Thursday, March 22, 2012

Working out the final design kinks

Long time no update.
Truth be told, lots of informative and pertinent information regarding the build has been gathered,but I have been much too lazy to type it all up. So I will now dump it onto the internet!

I am still rather upset at the slow pace at which this conversion is taking place. While I work on the designing the car for countless hours each week, I can't help but feel like I am moving in place. I assume most builds feel similar, but darn. Oh well, with the motors nearly mounted and the battery packs finalized, the so called 'light at the end of the tunnel' can now be seen with a telescope. 

Anyway, here we go.....


A serious milestone was passed when I was finally able to order a coupler for the two warp motors. I called probably 300 different businesses, trying to find a reliable and trust worthy solution to coupling the litte red monsters. The solution to all the chaos finally came when I gave up on locating an appropriately rated coupler, and purchased a $20 generic set screw coupling. 

It basically is a steel oxide coupler with a 2 1/4" outer diameter, and  a 1 1/8" inner diameter, with a keyway. Not much to it, but it is only rated to 2500 RPM and 100 Ft Lbs of torque. My car will be hitting a 5500 Rpm redline, and have a max potential torque of 1500 Ft Lbs of torque. Quite a disparity between the two specifications, however I am hoping for the best. In the worst case scenario, the coupler explodes while on the freeway, sending shrapnel everywhere and destroying anything in its path. But what are the chances of that *knock on wood*??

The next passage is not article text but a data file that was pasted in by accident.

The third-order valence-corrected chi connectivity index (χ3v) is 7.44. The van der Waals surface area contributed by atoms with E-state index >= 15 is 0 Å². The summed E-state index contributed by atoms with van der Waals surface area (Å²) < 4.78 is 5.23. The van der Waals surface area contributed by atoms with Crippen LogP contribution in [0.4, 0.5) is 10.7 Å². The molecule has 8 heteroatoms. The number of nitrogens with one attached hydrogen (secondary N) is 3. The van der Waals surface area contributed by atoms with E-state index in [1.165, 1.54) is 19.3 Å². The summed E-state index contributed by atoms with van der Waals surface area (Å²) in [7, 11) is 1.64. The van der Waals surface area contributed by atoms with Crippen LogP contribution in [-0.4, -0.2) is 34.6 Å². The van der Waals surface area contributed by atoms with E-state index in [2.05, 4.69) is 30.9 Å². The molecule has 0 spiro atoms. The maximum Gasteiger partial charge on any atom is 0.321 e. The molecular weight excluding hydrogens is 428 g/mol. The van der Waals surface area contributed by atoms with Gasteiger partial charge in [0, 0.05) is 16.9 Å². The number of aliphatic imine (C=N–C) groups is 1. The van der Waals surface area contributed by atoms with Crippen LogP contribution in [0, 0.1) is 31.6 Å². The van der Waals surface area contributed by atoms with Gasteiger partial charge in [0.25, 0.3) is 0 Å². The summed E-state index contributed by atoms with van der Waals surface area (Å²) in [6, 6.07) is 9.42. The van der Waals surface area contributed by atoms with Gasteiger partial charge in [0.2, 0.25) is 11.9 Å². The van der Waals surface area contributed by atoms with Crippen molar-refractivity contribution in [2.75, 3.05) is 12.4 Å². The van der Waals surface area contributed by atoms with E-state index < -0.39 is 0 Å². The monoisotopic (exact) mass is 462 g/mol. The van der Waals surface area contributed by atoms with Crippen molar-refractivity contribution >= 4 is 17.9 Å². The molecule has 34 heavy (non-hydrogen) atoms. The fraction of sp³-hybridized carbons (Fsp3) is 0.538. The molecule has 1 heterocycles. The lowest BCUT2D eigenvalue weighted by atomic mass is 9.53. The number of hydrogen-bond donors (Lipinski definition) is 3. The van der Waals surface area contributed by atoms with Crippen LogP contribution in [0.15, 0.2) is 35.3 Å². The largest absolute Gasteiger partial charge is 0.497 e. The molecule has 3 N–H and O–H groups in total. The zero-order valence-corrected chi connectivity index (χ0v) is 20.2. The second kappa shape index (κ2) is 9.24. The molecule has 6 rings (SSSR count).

With the coupler out of the way, I had a U channel made out of a 1/8" piece of aluminum. I then had two 1/4" arms welded to this channel, which would be situated in the original motor mount locations. The large U channel came out surprisingly cheap, ringing in at $60. Seeing how cheap a large piece of custom bended metal was, I returned back to the shop to have the 2 aluminum arms welded onto the channel. I was then hit hard with a $350 bill. I have no idea how two small arms took $350 of welding, regardless I was kinda upset and purchased a new tig machine.

I went ahead and spent a little extra to purchase a better 'starter' model. 
With the new machine, I carried on finishing up the motor mounting. Unfortunately, I soon discovered that having a nice welder doesn't ensure good welds.

My first project was to weld up some steel brackets to hold my differential in place. I used stick welding to do this, and was surprised by how straight forward and forgiving of a process it was. Needless to say, I welded up the two brackets, and had the differential mounted back into the car in a day or two. (more on this soon)

All my good luck was forsaken later that week when I began aluminum welding.  I practiced on some scrap aluminum with relatively good results, however when the time came to weld two of the motor end place onto the U channel, my welding suffered severely. I could not get the base metal to melt, the filler rod would always bead up, I would constantly spoil my tungsten. It was simply a bad start. 

I never really got any better at it, and as a result the welds look horrible. But I suppose it works.
I feel as though my failure was due to the large shape of the U channel, which acted as a giant heatsink wicking away all the heat I was producing. 

Regardless, I was able to horribly weld the front most motor holding place, and I simply tack welded the back plate, so now I can drop it off at a welding shop and have them actually do it professionally. Two more plates will be bolted to the U channel, but will be removable to allow for the movement of the warp motors. 

With the motor positions finalized, I will be able to put the motors in the car and get an accurate measurement for a driveshaft length. 
I hope to have the driveshaft ordered by tomorrow, since my custom driveshafts are ready to ship! (more about this soon also).

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